He complained, because nothing escapes his stellar gaze, about a sketch on Black Comedy, on the ABC Indigenous Facebook page

Then of course it was Emma Alberici again and the Prime Minister’s blockbuster:  ‘11 things I hate about the ABC’. 

I have to say, we do question his priorities as Minister for Communications but you can't fault his commitment to letter-writing and keeping Australia Post in business. 

Now, to the best of anyone's knowledge, the last time a Communications Minister referred a complaint about the ABC to the regulator was in 2003 when Senator Richard Alston complained about their coverage of the weapons of mass destruction in the Iraq War.

Now I do say though of Senator Fifield in all seriousness, he wants to talk about complaints: why don't you focus on the 204 percent increase in complaints in the NBN?

These complaints though, as amusing as they are, are not just a harmless obsession, they come with real consequences. 

Cuts to the ABC have become a fact of life under conservative governments. 

The efficiency reviews.

The faux 'competitive neutrality’ inquiries.

The deals with One Nation to change the charter.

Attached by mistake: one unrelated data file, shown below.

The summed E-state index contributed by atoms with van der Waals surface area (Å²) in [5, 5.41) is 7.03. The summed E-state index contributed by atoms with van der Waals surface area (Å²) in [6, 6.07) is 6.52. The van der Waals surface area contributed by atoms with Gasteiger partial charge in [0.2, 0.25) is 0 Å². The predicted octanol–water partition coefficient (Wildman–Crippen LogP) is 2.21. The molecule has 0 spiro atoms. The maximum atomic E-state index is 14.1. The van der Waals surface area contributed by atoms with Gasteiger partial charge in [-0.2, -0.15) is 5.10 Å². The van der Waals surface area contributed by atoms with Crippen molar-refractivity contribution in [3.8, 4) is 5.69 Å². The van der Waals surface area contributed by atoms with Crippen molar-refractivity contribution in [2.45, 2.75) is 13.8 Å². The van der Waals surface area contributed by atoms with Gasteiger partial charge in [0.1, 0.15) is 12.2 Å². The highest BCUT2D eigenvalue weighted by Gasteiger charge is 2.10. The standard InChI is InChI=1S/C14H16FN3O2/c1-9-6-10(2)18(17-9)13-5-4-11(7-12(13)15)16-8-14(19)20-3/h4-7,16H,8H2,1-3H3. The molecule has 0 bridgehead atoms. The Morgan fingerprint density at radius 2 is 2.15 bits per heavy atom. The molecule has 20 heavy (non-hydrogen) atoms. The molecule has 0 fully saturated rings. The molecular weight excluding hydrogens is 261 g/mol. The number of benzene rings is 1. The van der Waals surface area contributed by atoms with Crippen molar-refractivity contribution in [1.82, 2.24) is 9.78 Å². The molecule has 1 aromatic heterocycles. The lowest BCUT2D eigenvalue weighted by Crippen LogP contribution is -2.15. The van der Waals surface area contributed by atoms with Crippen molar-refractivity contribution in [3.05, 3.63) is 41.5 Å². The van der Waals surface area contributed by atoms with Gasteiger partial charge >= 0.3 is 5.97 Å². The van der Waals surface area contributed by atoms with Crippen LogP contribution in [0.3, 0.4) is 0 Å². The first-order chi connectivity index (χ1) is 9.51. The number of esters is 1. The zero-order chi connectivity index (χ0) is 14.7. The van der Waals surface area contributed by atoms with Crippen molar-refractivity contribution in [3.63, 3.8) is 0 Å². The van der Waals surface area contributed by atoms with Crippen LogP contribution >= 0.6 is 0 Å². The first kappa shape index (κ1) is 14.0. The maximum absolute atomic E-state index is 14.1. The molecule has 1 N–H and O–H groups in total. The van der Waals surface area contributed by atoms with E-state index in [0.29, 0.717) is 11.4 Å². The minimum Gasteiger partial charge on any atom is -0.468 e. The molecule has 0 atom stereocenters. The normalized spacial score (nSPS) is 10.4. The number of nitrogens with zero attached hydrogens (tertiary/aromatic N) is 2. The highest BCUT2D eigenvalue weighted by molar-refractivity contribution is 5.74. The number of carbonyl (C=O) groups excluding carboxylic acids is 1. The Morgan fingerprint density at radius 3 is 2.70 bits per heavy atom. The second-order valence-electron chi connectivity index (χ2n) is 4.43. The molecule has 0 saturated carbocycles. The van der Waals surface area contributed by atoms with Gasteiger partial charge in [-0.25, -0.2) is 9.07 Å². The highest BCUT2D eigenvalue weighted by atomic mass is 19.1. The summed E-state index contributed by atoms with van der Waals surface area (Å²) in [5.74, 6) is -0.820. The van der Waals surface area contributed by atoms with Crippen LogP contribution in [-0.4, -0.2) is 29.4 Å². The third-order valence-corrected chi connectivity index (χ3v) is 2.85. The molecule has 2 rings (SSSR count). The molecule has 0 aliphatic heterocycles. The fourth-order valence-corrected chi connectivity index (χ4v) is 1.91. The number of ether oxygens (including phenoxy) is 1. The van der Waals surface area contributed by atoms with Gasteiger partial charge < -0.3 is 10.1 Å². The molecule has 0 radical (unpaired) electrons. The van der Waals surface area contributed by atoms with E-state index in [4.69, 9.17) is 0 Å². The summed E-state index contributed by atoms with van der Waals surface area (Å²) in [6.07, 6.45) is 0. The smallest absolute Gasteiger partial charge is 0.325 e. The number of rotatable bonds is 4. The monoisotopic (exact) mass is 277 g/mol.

Now the poor old National Party, once upon a time under Minister Nixon, they knew enough about the bush to understand that you had to back the ABC - but that doesn't even happen anymore.

And in the past to be fair, to be fair, the Liberals would at least offer a reason, under Howard or under Fraser, to cut back the ABC. But now they don't even bother, no reasons. 

It has become part of the accepted part of the conservative political landscape in Australia to be into reducing and bashing the ABC. 

There is no doubt that the ABC in the last 20 years has been harmed by the ironically named ‘culture’ wars led by the right wing in Australian politics.

But when you look at any genuinely independent survey, despite all of the attacks, commercial and ideological, the ABC still retains a level of credibility and trust unmatched by any other media organisation and indeed most institutions in Australian life.

And this is what the out of touch Prime Minister always gets wrong. 

He wants to protect the banks from the scrutiny of a Royal Commission

He refuses, stubbornly, to support a National Integrity Commission, a Federal ICAC to restore some faith in our system. 

But he still finds the time to attack the most trusted institution in our country. 

The ABC is part of the fabric of our country.

17 million of our fellow Australians consume some form of ABC content every week. 

It's the cricket and the footy on the radio

It's the brilliant drama made on shoestring budgets.

It's AM, it's Radio National. It's Triple J

It's Playschool, it's Behind the News.

It's the company on the long drives in the bush. 

It's the calm and comfort for older Australians in the late evenings or on iView to catch up on the latest, to revisit an old favourite. 

Our nation has grown up with the ABC.